W&M professor uses Google Cardboard to bring religious sites to classroom in 3D
Before smartphones even existed, Mark McLaughlin, visiting assistant professor of religious studies at William & Mary, had a vision for bringing technology into the classroom. It all started while he was traveling through a remote region of Cappadocia, Turkey, in the early ’90s, and came across a cave-like structure dating back to the 6th century.
“It was a huge basilica carved out of stone,” he said. “The craftsmanship was incredible. No one had really written about it or investigated it before, so I spent several weeks documenting and photographing it — and yet, photos couldn’t really do it justice. So back then I started contemplating better ways to be able to capture a space like this and share it with others.”
Two decades later, McLaughlin, along with Mike Blum, W&M e-learning specialist and program manager, found his solution in a $15 piece of cardboard developed by Google. Aptly named Google Cardboard, the origami-like contraption is delivered flat and unfolds into a virtual reality headset that, when used with a smartphone, transports the viewer into a 3D photographic environment. McLaughlin is currently developing a curriculum that incorporates Google Cardboard and will likely introduce the technology in his class on sacred spaces in India in the spring.
“It’s as if you’re standing in the middle of the space looking around,” said McLaughlin. “You have a sense of volume and how various aspects of the space are juxtaposed with others. It allows for a very dynamic immersion into the environment that could give rise to interesting questions or perspectives.”
Google Cardboard will be the first tool that McLaughlin will use to offer an immersive experience in his classroom, though he’s explored other options for better visualization of sites, including geospatial analysis and 3D scanning, for years. Most options he found were either too expensive or far too cumbersome to pull off.
“Google Cardboard costs less than a textbook, so in terms of accessibility it’s perfect for students,” he said.
While Cardboard is compatible with multiple smartphone apps, McLaughlin plans to use Google Street View to showcase religious sites such as temples, shrines and tombs around the world. The app allows the user to capture and upload a photo sphere (360-degree panoramic view) within minutes. The sphere can then be viewed in 3D with the Cardboard headset, and multiple people can view the same sphere at once.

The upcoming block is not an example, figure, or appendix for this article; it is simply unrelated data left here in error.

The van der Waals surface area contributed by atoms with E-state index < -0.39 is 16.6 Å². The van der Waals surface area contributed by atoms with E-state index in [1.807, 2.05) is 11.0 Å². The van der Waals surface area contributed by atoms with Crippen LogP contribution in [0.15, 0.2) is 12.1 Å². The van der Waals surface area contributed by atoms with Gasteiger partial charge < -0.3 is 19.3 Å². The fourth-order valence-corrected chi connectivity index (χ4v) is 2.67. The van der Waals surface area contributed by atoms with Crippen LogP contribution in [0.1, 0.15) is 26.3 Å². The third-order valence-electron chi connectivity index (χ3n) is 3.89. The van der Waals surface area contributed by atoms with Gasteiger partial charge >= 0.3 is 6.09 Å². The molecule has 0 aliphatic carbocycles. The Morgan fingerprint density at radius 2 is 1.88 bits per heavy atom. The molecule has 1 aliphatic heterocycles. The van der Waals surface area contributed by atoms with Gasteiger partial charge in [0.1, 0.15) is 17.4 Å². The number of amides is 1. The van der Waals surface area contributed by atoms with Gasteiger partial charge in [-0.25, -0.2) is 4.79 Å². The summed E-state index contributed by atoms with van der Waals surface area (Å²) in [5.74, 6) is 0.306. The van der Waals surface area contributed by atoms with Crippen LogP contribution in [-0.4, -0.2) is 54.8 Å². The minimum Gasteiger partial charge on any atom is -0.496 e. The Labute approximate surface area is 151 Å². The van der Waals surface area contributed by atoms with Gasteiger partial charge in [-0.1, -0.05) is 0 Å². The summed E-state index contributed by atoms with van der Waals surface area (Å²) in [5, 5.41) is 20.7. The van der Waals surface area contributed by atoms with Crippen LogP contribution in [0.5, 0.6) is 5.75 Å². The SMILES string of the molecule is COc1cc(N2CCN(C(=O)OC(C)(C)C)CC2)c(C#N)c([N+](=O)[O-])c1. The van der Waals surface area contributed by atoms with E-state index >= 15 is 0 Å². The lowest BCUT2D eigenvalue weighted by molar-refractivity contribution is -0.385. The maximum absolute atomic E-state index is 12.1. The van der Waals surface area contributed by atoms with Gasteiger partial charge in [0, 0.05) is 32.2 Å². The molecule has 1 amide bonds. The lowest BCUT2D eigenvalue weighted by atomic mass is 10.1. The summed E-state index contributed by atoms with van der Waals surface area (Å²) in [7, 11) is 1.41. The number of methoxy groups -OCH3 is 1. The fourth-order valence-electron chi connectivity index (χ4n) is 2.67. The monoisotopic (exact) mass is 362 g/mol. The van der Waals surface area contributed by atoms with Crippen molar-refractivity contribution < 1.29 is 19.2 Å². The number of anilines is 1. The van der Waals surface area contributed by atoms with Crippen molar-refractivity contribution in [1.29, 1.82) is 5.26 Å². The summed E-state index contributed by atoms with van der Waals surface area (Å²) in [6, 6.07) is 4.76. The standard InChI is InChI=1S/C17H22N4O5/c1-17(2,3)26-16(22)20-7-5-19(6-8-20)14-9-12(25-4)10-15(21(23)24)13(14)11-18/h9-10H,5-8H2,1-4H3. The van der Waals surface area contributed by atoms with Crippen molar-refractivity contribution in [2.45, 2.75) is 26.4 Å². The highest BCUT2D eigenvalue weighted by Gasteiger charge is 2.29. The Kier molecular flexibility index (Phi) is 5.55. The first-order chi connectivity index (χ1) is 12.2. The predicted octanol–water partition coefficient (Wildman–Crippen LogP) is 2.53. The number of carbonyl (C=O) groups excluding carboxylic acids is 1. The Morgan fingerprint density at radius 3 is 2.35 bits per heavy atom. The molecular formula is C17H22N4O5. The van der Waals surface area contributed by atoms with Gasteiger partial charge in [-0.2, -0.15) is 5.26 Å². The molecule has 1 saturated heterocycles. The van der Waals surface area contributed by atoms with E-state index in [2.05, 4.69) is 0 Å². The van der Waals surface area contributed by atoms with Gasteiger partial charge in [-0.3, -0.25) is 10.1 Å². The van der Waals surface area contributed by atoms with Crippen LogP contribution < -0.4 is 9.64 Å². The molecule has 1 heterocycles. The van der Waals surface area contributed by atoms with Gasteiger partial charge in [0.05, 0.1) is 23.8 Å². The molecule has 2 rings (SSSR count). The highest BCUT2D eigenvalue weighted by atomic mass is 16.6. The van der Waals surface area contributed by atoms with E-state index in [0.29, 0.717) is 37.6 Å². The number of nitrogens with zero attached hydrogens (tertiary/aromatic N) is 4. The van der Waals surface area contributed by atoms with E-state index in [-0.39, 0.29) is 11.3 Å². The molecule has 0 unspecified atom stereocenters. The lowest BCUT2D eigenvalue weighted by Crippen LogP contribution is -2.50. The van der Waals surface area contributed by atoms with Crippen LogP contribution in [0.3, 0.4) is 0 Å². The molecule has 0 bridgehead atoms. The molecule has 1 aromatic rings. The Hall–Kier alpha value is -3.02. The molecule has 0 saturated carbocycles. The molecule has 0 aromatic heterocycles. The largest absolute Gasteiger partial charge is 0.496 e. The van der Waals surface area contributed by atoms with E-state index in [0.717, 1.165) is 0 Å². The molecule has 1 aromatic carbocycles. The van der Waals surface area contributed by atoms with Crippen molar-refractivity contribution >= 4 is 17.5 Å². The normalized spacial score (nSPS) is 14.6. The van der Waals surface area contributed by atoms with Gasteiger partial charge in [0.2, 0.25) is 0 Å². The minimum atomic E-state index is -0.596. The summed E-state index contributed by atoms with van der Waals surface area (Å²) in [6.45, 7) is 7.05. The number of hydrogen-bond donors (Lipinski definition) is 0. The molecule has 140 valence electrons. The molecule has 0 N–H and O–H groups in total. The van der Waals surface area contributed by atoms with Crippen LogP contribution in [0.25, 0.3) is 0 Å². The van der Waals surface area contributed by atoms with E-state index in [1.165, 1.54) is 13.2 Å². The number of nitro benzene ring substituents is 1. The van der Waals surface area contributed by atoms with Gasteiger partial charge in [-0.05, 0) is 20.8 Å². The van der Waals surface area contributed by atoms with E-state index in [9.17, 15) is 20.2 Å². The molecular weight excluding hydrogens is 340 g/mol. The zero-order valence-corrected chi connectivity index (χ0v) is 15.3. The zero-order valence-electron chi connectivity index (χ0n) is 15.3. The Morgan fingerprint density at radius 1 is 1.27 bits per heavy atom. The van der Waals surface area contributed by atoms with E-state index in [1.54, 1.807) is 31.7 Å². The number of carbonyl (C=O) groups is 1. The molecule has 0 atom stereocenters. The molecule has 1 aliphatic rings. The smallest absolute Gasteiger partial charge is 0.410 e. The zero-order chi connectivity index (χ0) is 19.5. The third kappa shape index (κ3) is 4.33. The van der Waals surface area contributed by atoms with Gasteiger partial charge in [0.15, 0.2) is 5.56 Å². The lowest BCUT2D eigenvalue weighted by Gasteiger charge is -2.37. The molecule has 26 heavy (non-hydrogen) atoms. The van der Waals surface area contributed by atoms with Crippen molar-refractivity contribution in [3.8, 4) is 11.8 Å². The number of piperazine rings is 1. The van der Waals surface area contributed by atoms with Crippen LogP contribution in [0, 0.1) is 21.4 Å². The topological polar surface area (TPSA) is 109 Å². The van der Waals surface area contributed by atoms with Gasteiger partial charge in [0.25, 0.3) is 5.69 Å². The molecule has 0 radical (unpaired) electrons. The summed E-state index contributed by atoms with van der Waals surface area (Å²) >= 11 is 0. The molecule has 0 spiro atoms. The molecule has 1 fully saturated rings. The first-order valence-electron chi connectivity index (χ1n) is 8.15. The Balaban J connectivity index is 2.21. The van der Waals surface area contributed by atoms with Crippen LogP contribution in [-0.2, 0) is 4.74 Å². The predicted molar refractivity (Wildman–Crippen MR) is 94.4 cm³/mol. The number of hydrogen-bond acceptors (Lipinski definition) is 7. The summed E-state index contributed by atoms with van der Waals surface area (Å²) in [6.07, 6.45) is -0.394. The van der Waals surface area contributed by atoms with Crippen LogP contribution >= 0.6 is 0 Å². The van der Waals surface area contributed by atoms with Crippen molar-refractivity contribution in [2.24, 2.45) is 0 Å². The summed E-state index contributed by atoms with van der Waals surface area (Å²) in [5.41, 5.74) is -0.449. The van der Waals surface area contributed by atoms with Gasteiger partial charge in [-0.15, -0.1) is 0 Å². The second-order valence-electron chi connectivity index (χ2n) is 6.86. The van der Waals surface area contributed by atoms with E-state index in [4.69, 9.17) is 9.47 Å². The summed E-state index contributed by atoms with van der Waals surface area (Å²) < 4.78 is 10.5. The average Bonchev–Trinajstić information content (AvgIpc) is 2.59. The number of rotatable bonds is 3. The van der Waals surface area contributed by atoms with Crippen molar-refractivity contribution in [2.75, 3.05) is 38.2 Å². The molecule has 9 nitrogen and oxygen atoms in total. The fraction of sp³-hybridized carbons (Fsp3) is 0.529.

“This allows me as a teacher to bring all of the students into the space at the same time so we can explore it together, and I can lecture simultaneously,” he said. “In addition, the student has the freedom to explore the space on their own, which could lead to interesting and original research questions. In a sense, it puts them in the driver’s seat as the primary investigator or explorer.”
McLaughlin plans to capture as many rural sites as possible during his own travels through India and around the world, but another plus to Street View is that many photo spheres of religious sites and ruins — mostly those frequented by tourists — already exist. He is also in the process of seeking grant money that would allow him to train a team of W&M students to travel to India with him to capture spaces, gaining valuable field research experience.
“What’s great is that you’re plugged into a public domain, so anything people have already uploaded you can go in and see,” he said. “And then anything we publish and use in the classroom would be free for other professors to use in their classrooms as well.”
McLaughlin hopes more scholars will contribute to the database of religious sites as they go about their research through 3D photos and, someday, 3D videos, which he said is the next frontier he’s pursuing in Google Cardboard.
“The benefit to 3D video is that you have the ability to move the viewer through the space in a way that you would want them to explore it,” he said. “It also opens up the possibility for recording important ritual activity. It will be interesting to see how important sound is as well. There are some really exciting and dynamic applications of this that I am looking forward to.”